Big South Tournament (includes bonus opening round games)
CAA Tournament

Championship Series
The WCC pits its first and second place teams in a weekend series. This year San Diego faces Pepperdine.

No Tournament
Long Beach St. got some nice publicity from Paul Goydos during The Players Championship, but they don’t believe in playing conference tournaments out west. Oh well, if we peruse the Big West schedule there are plenty of good games including Long Beach St. vs Cal St. Fullerton. Similarly, the Pac10 has some solid bubble teams finishing out the regular season.

ESPN’s college baseball coverage is one of the few things that isn’t “insider only” yet. Check out Jeremy Mills columns if you want a nice summary of weekend action. He also runs some bubble projections. Here was an earlier bracket projection. Baseball America has a more recent projection and some good coverage overall. As you know, I’m always stumping for Basketball Prospectus. And I’d do the same for Baseball Prospectus, except that the college baseball coverage requires a subscription.

Baseball’s championship week isn’t nearly as fun as basketball’s championship week, but it can still be a fun time. For example a team like Coastal Carolina is essentially like Memphis in basketball. They are far and away the best team in the Big South, and they’ll get a good tournament seed. But if they falter in the conference tournament, someone loses an at-large bid. That always makes for fun scoreboard watching.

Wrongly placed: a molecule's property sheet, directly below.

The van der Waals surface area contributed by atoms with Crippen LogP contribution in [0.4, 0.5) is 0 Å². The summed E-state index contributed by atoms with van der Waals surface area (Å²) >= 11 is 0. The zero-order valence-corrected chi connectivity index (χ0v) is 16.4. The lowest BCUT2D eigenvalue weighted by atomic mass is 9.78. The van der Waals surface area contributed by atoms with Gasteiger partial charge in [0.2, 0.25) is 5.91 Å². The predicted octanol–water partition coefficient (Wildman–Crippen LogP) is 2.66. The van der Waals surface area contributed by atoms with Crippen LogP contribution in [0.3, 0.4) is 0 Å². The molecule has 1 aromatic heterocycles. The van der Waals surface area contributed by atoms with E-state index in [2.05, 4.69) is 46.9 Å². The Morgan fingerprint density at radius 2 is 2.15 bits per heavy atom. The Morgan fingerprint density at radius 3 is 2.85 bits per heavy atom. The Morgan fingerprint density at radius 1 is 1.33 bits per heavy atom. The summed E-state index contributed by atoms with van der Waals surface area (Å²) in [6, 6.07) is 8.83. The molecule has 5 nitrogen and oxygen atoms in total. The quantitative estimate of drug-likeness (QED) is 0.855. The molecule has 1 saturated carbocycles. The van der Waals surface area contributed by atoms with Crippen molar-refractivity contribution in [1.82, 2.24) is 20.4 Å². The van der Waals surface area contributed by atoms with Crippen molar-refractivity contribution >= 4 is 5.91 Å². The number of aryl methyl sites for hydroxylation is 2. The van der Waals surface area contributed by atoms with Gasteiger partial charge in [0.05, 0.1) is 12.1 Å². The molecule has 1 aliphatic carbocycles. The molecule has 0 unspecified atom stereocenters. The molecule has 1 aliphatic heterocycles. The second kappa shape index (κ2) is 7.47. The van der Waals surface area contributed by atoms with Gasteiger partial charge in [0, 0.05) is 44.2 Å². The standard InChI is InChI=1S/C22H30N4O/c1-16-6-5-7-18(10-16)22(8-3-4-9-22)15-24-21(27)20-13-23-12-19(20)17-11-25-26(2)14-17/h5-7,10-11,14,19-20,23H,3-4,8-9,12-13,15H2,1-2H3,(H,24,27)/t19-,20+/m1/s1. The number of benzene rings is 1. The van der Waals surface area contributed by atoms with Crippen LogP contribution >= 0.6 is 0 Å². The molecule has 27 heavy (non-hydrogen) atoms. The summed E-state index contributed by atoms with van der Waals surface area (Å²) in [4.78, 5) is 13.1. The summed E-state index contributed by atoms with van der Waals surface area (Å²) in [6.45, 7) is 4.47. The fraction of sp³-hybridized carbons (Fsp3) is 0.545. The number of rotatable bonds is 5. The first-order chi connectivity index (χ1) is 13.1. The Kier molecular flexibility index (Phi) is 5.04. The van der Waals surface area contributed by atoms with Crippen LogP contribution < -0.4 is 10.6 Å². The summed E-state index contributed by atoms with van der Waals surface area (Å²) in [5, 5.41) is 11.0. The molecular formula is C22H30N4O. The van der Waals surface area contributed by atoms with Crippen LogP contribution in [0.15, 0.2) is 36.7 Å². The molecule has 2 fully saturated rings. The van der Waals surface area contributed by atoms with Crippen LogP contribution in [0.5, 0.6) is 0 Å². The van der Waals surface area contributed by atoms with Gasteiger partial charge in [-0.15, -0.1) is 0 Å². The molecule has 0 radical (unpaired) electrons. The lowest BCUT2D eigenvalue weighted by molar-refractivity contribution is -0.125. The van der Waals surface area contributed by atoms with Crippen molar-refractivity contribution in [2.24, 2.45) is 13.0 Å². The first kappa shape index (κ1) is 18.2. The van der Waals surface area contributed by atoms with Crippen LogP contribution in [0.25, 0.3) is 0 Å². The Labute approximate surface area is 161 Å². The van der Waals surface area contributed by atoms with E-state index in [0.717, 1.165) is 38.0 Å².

Meanwhile, the SEC could send 9 teams to the NCAA tournament, despite only 8 teams qualifying for the SEC tournament. When a league is that deep, in a sport as unpredictable as baseball, you have a recipe for a great tournament.

Friday, May 9, 2008


Associated Press, May 8, 2008 - 3:01 PM

MORGANTOWN, W.Va. - West Virginia University officials say basketball coach Bob Huggins has been taken to a hospital in Charlotte, N.C., for precautionary reasons after tripping on an airport tarmac and hitting his head on the pavement.

Athletic director Ed Pastilong says Huggins had a bump on his head, and never lost consciousness.

Pastilong says Huggins and other athletic department staff flew to Charlotte on Thursday morning for a Mountaineer Athletic Club event. After Huggins got off the plane, he was checking his cell phone messages when he tripped over a cone on the tarmac and hit his head.

Thursday, May 8, 2008

Pro-Sports Filler